Today Microsoft has put their optical character recognition (OCR) library for Windows on NuGet for developers to download. This library isn’t new but it is now much easier to access and include into projects. From Visual Studio, developers can search for Microsoft OCR at Project | Manage NuGet Packages. This library is free to download and there are no license fees associated with using the library in a project.
OCR can have a wide variety of uses in apps. Microsoft OCR scans images from a devices camera, local storage, or network storage for layout and text. Common elements such as email addresses, phone numbers, and URLs can be interpreted and acted upon in the app. This could be useful for scanning business cards, old contact cards, information from print ads, and more.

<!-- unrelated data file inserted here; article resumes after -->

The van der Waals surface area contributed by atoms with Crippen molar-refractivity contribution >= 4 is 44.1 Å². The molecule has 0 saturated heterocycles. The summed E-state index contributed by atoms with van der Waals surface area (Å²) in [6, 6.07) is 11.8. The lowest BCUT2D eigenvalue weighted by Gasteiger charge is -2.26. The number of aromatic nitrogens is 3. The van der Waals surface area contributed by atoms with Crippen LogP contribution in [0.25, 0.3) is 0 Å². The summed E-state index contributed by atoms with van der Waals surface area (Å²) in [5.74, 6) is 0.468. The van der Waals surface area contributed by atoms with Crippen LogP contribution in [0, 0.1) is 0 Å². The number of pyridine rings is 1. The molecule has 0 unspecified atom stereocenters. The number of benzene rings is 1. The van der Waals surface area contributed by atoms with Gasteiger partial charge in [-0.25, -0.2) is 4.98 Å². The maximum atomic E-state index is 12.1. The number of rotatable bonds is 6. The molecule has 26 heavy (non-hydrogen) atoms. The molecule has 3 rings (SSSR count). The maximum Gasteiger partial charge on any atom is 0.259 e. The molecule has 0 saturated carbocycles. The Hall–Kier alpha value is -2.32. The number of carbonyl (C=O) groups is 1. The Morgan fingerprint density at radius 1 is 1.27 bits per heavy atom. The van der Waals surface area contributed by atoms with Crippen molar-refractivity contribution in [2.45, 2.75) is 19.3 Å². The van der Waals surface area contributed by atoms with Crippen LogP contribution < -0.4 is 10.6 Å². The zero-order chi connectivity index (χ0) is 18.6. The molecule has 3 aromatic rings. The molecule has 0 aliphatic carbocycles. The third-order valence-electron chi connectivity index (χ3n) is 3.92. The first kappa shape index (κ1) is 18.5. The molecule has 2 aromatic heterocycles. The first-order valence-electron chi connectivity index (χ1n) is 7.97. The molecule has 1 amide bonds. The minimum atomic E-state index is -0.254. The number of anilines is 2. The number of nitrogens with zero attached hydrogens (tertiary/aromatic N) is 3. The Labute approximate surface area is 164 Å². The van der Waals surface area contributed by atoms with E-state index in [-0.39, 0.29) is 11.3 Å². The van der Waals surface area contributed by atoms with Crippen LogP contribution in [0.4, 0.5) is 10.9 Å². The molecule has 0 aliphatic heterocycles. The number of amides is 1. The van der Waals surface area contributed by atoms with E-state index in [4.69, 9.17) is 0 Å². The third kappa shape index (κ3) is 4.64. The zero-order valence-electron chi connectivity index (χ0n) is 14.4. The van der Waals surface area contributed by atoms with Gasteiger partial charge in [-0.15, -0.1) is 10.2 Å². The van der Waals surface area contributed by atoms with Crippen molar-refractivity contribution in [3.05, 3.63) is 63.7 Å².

There are already examples of OCR apps on Windows and Windows Phone. Microsoft OneNote has had the ability to copy text out of photos for years now. Simple check-splitting app DivvyUp also uses OCR to read the bill and divide it accordingly. Being able to read and act upon hard-to-get information in print is becoming easier and easier.
Implementing Microsoft OCR is simple and easy to do. Microsoft gives some sample code on their Building Apps for Windows blog. One line of code calls the OCR engine and stores the results in a variable. From there the developer can choose what to do with the scanned text. Running it through an algorithm to find phone numbers, or emails is now fast and easy to do.Further reading: developer tools, Microsoft, OCR